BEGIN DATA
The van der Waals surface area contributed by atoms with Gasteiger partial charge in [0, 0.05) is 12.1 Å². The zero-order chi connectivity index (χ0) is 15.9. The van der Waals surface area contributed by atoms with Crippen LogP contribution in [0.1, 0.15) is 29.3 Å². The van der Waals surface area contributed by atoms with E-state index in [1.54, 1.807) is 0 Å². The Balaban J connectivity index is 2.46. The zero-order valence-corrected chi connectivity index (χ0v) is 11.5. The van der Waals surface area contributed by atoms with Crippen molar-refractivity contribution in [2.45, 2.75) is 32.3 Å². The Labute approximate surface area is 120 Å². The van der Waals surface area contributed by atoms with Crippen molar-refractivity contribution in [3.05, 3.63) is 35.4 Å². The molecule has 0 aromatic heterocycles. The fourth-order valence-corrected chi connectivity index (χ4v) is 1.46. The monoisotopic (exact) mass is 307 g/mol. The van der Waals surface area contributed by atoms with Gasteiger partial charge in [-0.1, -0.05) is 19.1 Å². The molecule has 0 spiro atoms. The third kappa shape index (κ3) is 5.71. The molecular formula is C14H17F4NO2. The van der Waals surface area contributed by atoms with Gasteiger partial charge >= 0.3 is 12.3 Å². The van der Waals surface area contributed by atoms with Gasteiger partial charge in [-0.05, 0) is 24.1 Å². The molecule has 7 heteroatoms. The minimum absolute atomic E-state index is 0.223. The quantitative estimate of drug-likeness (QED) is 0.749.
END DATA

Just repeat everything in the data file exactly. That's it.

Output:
The van der Waals surface area contributed by atoms with Gasteiger partial charge in [0, 0.05) is 12.1 Å². The zero-order chi connectivity index (χ0) is 15.9. The van der Waals surface area contributed by atoms with Crippen LogP contribution in [0.1, 0.15) is 29.3 Å². The van der Waals surface area contributed by atoms with E-state index in [1.54, 1.807) is 0 Å². The Balaban J connectivity index is 2.46. The zero-order valence-corrected chi connectivity index (χ0v) is 11.5. The van der Waals surface area contributed by atoms with Crippen molar-refractivity contribution in [2.45, 2.75) is 32.3 Å². The Labute approximate surface area is 120 Å². The van der Waals surface area contributed by atoms with Crippen molar-refractivity contribution in [3.05, 3.63) is 35.4 Å². The molecule has 0 aromatic heterocycles. The fourth-order valence-corrected chi connectivity index (χ4v) is 1.46. The monoisotopic (exact) mass is 307 g/mol. The van der Waals surface area contributed by atoms with Gasteiger partial charge in [-0.1, -0.05) is 19.1 Å². The molecule has 0 spiro atoms. The third kappa shape index (κ3) is 5.71. The molecular formula is C14H17F4NO2. The van der Waals surface area contributed by atoms with Gasteiger partial charge >= 0.3 is 12.3 Å². The van der Waals surface area contributed by atoms with Gasteiger partial charge in [-0.05, 0) is 24.1 Å². The molecule has 7 heteroatoms. The minimum absolute atomic E-state index is 0.223. The quantitative estimate of drug-likeness (QED) is 0.749.